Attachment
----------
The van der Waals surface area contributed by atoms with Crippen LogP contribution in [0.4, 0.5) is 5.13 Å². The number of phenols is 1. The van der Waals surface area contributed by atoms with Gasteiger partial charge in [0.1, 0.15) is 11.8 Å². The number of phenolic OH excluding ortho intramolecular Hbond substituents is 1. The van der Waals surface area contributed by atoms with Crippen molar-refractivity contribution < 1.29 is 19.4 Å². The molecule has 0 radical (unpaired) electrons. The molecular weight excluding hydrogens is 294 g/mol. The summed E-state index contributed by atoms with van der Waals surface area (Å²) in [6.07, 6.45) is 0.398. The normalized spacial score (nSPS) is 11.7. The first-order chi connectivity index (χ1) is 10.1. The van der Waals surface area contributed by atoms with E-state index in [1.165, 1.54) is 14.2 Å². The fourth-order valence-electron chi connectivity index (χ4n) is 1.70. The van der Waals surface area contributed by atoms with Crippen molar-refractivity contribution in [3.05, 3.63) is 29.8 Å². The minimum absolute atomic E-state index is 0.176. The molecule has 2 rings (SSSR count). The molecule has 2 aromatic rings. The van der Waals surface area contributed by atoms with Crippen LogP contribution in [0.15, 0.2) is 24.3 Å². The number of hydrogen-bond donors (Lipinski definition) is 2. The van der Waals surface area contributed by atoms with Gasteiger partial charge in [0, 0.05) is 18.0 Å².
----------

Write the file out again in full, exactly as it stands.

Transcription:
The van der Waals surface area contributed by atoms with Crippen LogP contribution in [0.4, 0.5) is 5.13 Å². The number of phenols is 1. The van der Waals surface area contributed by atoms with Gasteiger partial charge in [0.1, 0.15) is 11.8 Å². The number of phenolic OH excluding ortho intramolecular Hbond substituents is 1. The van der Waals surface area contributed by atoms with Crippen molar-refractivity contribution < 1.29 is 19.4 Å². The molecule has 0 radical (unpaired) electrons. The molecular weight excluding hydrogens is 294 g/mol. The summed E-state index contributed by atoms with van der Waals surface area (Å²) in [6.07, 6.45) is 0.398. The normalized spacial score (nSPS) is 11.7. The first-order chi connectivity index (χ1) is 10.1. The van der Waals surface area contributed by atoms with E-state index in [1.165, 1.54) is 14.2 Å². The fourth-order valence-electron chi connectivity index (χ4n) is 1.70. The van der Waals surface area contributed by atoms with Crippen molar-refractivity contribution in [3.05, 3.63) is 29.8 Å². The minimum absolute atomic E-state index is 0.176. The molecule has 2 rings (SSSR count). The molecule has 2 aromatic rings. The van der Waals surface area contributed by atoms with Crippen LogP contribution in [0.15, 0.2) is 24.3 Å². The number of hydrogen-bond donors (Lipinski definition) is 2. The van der Waals surface area contributed by atoms with Gasteiger partial charge in [0, 0.05) is 18.0 Å².